One frequent menace is the Western subterranean termite. This native pest can enter structures through cracks less than one-thirty-seconds of an inch wide, including the tiny openings in concrete slabs, around drain pipes, and between the slab and a home's foundation. Most swarming occurs in the spring, but additional swarms may occur throughout the summer and fall.
Wet conditions also will create a field day for ants, including the highly invasive Argentine ant, whose massive colonies can be found along the West Coast and parts of the Eastern and Gulf Coast states.
"The Argentine ant has few natural enemies here, so they can quickly knock out the native ants," Davis said. "When Argentine ants get inside a house, they're a force to be reckoned with. I've seen these ants travel in columns that were as wide as my wrist."
Red imported fire ants also have invaded parts of the West, expanding their range every year. They are extremely resilient and have adapted so well that they can survive both floods and droughts. Fire ants are known to become ferocious if their nests are disturbed, and their painful bite and sting carries venom that can be medically hazardous to some individuals.
States from Missouri to Iowa to Wisconsin saw more flooding last year, with thousands of homes damaged by water. The residual effect this year could be a proliferation of household pests that thrive in damp conditions, such as silverfish and spiders.
Moisture also increases the odds for termite invasions, especially in Midwestern states such as Missouri, Iowa, Ohio, Indiana and Illinois. The southern parts of the Northern states, such as Wisconsin and Minnesota, may also see increased termite threats, particularly from the Eastern subterranean termite — the most common and widely distributed termite in North America. This native pest feeds on cellulose materials, including structural wood, wood fixtures, paper, books and furniture, and will even attack the roots of shrubs and trees.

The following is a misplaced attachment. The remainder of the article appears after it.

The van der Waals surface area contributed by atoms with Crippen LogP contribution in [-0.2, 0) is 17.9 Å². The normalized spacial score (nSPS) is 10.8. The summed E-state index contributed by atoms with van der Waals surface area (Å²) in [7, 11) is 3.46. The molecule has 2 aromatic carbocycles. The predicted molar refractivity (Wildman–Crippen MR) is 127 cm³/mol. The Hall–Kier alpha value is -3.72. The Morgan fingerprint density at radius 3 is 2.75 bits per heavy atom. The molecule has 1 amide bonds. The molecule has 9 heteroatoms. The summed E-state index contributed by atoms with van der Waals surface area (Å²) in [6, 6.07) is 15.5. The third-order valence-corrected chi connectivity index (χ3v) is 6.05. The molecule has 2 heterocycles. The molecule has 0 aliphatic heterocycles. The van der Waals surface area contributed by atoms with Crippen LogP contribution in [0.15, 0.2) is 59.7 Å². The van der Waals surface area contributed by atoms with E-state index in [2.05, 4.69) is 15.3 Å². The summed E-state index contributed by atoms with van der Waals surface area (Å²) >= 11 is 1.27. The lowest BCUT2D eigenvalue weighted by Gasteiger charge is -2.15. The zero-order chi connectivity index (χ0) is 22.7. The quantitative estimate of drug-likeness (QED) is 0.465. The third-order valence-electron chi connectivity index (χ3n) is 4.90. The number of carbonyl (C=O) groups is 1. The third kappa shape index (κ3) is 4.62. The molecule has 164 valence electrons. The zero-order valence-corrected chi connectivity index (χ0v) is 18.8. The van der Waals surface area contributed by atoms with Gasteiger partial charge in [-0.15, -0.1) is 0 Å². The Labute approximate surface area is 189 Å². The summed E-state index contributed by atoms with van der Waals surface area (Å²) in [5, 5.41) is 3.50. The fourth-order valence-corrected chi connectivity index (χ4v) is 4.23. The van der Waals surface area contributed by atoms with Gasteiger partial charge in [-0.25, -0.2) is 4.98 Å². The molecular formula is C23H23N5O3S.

In the colder northern-tier states, carpenter ants are a greater threat to homeowners. Carpenter ants — which are some of the larger ant species in the United States — prefer to nest in trees and wood next to homes, but they'll come inside to nest if the opportunity arises.
There are plenty of other ants in the Midwest, including the invasive "odorous house ant," so named because it smells like a rotten coconut if it's smashed. Indoor nests can be found in wet areas, such as bath traps, under toilets, in wall voids near hot water pipes or heaters, and in crevices around sinks, appliances and cupboards.
"Ants are omnivores, which mean they'll eat plants and meat. When they invade our homes, they eat mostly whatever they can find," Davis said. "They'll eat the dog's food, the cat's food and your food too, if they can get inside the pantry."
With record snowfall in the Northeast, wet conditions will likely persist into spring. Combined with the warming temperatures, this will create attractive conditions for a variety of bugs. Common culprits include the Eastern subterranean termite and the black carpenter ant.
Mature carpenter ants produce swarmers that spend their winters in nests and take flight in the spring. Indoor carpenter ants may be seen trailing along edges of cabinets, floors and furniture.
Though we can't blame El Nino for this one, another pest that continues to attract headlines along the East Coast is the bed bug. Once believed to be virtually eliminated from the United States, this ancient enemy is back and New York and other Midwestern to Eastern cities have been especially hard hit. Scientists aren't exactly sure why, but they suspect one cause is the rise in international travel to countries where bed bugs are still prevalent.
In addition to infesting many hotels — even some of our finest — bed bugs have also invaded thousands of apartments and houses. To avoid a bed bug infestation, Davis recommended thoroughly inspecting your luggage and lodgings during your travels.